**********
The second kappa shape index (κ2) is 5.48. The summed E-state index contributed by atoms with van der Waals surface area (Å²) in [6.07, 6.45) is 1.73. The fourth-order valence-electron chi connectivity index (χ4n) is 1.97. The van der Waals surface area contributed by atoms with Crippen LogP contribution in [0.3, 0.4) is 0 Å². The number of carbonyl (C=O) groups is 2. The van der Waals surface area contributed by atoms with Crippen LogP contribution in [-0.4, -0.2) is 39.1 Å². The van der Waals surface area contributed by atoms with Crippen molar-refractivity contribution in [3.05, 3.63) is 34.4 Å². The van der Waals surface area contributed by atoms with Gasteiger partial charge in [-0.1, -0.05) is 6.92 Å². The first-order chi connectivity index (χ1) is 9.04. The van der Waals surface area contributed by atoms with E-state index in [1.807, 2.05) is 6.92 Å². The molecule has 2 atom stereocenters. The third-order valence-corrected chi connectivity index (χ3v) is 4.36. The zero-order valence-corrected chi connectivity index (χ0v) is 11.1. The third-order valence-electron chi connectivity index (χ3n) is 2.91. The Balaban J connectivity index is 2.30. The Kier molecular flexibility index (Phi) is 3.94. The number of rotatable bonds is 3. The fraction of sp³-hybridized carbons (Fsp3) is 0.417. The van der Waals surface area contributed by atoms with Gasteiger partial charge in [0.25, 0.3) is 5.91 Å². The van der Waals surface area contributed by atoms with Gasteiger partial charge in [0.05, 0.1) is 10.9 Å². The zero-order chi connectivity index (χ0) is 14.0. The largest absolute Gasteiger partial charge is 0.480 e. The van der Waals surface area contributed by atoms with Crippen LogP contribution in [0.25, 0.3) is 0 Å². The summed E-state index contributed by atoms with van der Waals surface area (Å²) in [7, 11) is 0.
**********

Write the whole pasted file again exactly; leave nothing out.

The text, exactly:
The second kappa shape index (κ2) is 5.48. The summed E-state index contributed by atoms with van der Waals surface area (Å²) in [6.07, 6.45) is 1.73. The fourth-order valence-electron chi connectivity index (χ4n) is 1.97. The van der Waals surface area contributed by atoms with Crippen LogP contribution in [0.3, 0.4) is 0 Å². The number of carbonyl (C=O) groups is 2. The van der Waals surface area contributed by atoms with Crippen LogP contribution in [-0.4, -0.2) is 39.1 Å². The van der Waals surface area contributed by atoms with Crippen molar-refractivity contribution in [3.05, 3.63) is 34.4 Å². The van der Waals surface area contributed by atoms with Gasteiger partial charge in [-0.1, -0.05) is 6.92 Å². The first-order chi connectivity index (χ1) is 9.04. The van der Waals surface area contributed by atoms with E-state index in [1.807, 2.05) is 6.92 Å². The molecule has 2 atom stereocenters. The third-order valence-corrected chi connectivity index (χ3v) is 4.36. The zero-order valence-corrected chi connectivity index (χ0v) is 11.1. The third-order valence-electron chi connectivity index (χ3n) is 2.91. The Balaban J connectivity index is 2.30. The Kier molecular flexibility index (Phi) is 3.94. The number of rotatable bonds is 3. The fraction of sp³-hybridized carbons (Fsp3) is 0.417. The van der Waals surface area contributed by atoms with Gasteiger partial charge in [0.25, 0.3) is 5.91 Å². The van der Waals surface area contributed by atoms with Gasteiger partial charge in [0.05, 0.1) is 10.9 Å². The zero-order chi connectivity index (χ0) is 14.0. The largest absolute Gasteiger partial charge is 0.480 e. The van der Waals surface area contributed by atoms with Crippen LogP contribution in [0.25, 0.3) is 0 Å². The summed E-state index contributed by atoms with van der Waals surface area (Å²) in [7, 11) is 0.